Abuse of Weakness2014
Abuse of Weakness (2014)
Critic Consensus: Abuse of Weakness' fact-based plot proves that truth can be stranger than fiction -- and provide grist for compelling character studies.
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as Maud Schoenberg
as Vilko Piran
as Présentateur TV
as Père de Louis
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Critic Reviews for Abuse of Weakness
"Abuse of Weakness" is 20 minutes of a great movie and another 85 minutes of nothing much.
With clinical dispassion and narrative elegance, Breillat has constructed what she calls "a thriller about denial."
The film's title refers to the French legal term for taking advantage of a person of diminished capacity. The story, though, suggests other interpretations.
As a portrait of what it's like to be suddenly helpless, Abuse Of Weakness is never less than fascinating ...
This examination of power, greed, emotional manipulation and simple need is gripping and powerful to behold even if you don't know the story behind the story.
Audience Reviews for Abuse of Weakness
A wasted opportunity. This film has important things to say, but leaves most of them to the end. Leading up to that seems like a rather vapid, long vanity piece for Huppert. Just because she is an actor who moves her face little, is not a reason to make the audience look at her in interminable closeup, as if we otherwise wouldn't see what she is doing. Problems with continuity and editing, particularly in the depiction of the disability, risk mocking it. At one point Maud loses control of her body, can barely move her legs, then immediately lies on her back and kicks the hell out of her concrete bunker style door. Really? There are pointlessly offensive scenes: a senile old woman is insulted about her incontinence, and a very real-looking baby is shaken for a long time - the callousness of the characters who do these things was lost because the scenes are dreadful. The prevailing emotional climate in the film is cold, as are the production values. The festival audience was perceptibly annoyed and frustrated with the film and it risks being viewed as time and money thrown away, which is a pity, because its issues of need and exploitation, and the power of people with disability to make their own decisions, are worthy ones for the cinema.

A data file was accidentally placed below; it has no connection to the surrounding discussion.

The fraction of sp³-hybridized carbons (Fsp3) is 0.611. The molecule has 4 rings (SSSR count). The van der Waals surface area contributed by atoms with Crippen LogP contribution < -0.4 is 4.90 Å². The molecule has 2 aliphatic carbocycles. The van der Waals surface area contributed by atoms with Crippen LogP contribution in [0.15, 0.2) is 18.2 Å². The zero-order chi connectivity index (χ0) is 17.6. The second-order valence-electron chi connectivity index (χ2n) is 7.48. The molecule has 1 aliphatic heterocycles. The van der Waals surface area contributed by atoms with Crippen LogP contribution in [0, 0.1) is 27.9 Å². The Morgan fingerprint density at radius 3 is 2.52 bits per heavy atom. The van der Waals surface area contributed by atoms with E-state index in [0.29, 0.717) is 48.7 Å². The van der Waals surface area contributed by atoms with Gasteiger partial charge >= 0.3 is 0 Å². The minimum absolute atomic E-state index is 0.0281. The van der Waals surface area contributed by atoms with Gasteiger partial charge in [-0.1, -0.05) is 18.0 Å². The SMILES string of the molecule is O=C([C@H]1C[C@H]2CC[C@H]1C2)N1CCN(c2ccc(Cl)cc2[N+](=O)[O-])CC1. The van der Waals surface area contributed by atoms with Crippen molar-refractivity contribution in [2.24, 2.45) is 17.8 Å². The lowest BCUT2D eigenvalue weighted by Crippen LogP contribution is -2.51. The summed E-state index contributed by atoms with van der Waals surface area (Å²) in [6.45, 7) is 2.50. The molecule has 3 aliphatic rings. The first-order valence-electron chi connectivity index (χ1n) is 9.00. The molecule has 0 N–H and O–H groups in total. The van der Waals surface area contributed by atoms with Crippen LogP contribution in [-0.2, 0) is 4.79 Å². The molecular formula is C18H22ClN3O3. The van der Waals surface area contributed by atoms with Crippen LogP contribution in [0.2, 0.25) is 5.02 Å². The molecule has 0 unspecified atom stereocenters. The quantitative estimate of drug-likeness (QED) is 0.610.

"Abuse of Weakness" starts with Maud Shainberg(Isabelle Huppert) waking up to feeling like half her body has died. The emergency response operator takes a glass half full approach to the situation. That helps to get Maud to the hospital where she faces a difficult recovery from a serious stroke. But even in the hospital she is planning her next movie, having already secured at least partial financing. She finds her leading man when watching Vilko Piran(Kool Shen), an ex-con, on television talking about the book he has just written. With one of her most assured movies, "Abuse of Weakness," Catherine Breillat details a real incident from her life, bravely admitting that she does not have all of the answers while asking the audience to fill in the blanks. This is not the first time she has made a cinema a clef, as she also did so with "Sex is Comedy." On the other hand, "Abuse of Weakness" is less about sex while still on the physical side of the equation as Maud finds herself trapped in her malfunctioning body while Breillat ironically finds herself trapped in one of her movies.(Thankfully, this has never happened to David Cronenberg.) Perfectly embodying that damaged physicality is Isabelle Huppert who again raises her game to yet another level.
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